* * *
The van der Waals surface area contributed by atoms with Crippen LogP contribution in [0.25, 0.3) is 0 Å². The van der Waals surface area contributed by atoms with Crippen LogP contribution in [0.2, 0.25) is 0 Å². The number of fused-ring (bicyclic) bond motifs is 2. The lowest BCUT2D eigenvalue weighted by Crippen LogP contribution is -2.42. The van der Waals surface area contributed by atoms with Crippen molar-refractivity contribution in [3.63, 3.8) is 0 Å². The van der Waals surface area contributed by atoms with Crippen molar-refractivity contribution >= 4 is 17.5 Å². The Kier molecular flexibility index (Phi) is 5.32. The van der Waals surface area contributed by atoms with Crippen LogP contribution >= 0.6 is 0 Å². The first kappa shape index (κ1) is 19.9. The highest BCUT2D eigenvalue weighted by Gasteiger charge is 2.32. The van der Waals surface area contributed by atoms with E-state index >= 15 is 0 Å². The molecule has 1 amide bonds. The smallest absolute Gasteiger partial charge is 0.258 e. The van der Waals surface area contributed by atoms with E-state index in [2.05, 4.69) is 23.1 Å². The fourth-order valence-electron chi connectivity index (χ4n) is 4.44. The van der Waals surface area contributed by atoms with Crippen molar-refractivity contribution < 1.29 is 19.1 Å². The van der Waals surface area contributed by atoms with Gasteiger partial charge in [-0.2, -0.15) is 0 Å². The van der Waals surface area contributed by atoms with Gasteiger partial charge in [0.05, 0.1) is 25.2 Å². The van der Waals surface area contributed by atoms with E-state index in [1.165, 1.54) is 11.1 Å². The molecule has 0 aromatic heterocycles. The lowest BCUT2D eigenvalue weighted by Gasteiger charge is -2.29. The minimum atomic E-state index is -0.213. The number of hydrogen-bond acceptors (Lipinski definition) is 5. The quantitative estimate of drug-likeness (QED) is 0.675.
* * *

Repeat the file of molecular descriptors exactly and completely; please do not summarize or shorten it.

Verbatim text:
The van der Waals surface area contributed by atoms with Crippen LogP contribution in [0.25, 0.3) is 0 Å². The van der Waals surface area contributed by atoms with Crippen LogP contribution in [0.2, 0.25) is 0 Å². The number of fused-ring (bicyclic) bond motifs is 2. The lowest BCUT2D eigenvalue weighted by Crippen LogP contribution is -2.42. The van der Waals surface area contributed by atoms with Crippen molar-refractivity contribution in [3.63, 3.8) is 0 Å². The van der Waals surface area contributed by atoms with Crippen molar-refractivity contribution >= 4 is 17.5 Å². The Kier molecular flexibility index (Phi) is 5.32. The van der Waals surface area contributed by atoms with Crippen LogP contribution >= 0.6 is 0 Å². The first kappa shape index (κ1) is 19.9. The highest BCUT2D eigenvalue weighted by Gasteiger charge is 2.32. The van der Waals surface area contributed by atoms with E-state index >= 15 is 0 Å². The molecule has 1 amide bonds. The smallest absolute Gasteiger partial charge is 0.258 e. The van der Waals surface area contributed by atoms with E-state index in [2.05, 4.69) is 23.1 Å². The fourth-order valence-electron chi connectivity index (χ4n) is 4.44. The van der Waals surface area contributed by atoms with Crippen molar-refractivity contribution < 1.29 is 19.1 Å². The van der Waals surface area contributed by atoms with Gasteiger partial charge in [-0.2, -0.15) is 0 Å². The van der Waals surface area contributed by atoms with Gasteiger partial charge in [0.05, 0.1) is 25.2 Å². The van der Waals surface area contributed by atoms with E-state index in [1.165, 1.54) is 11.1 Å². The molecule has 0 aromatic heterocycles. The lowest BCUT2D eigenvalue weighted by Gasteiger charge is -2.29. The minimum atomic E-state index is -0.213. The number of hydrogen-bond acceptors (Lipinski definition) is 5. The quantitative estimate of drug-likeness (QED) is 0.675.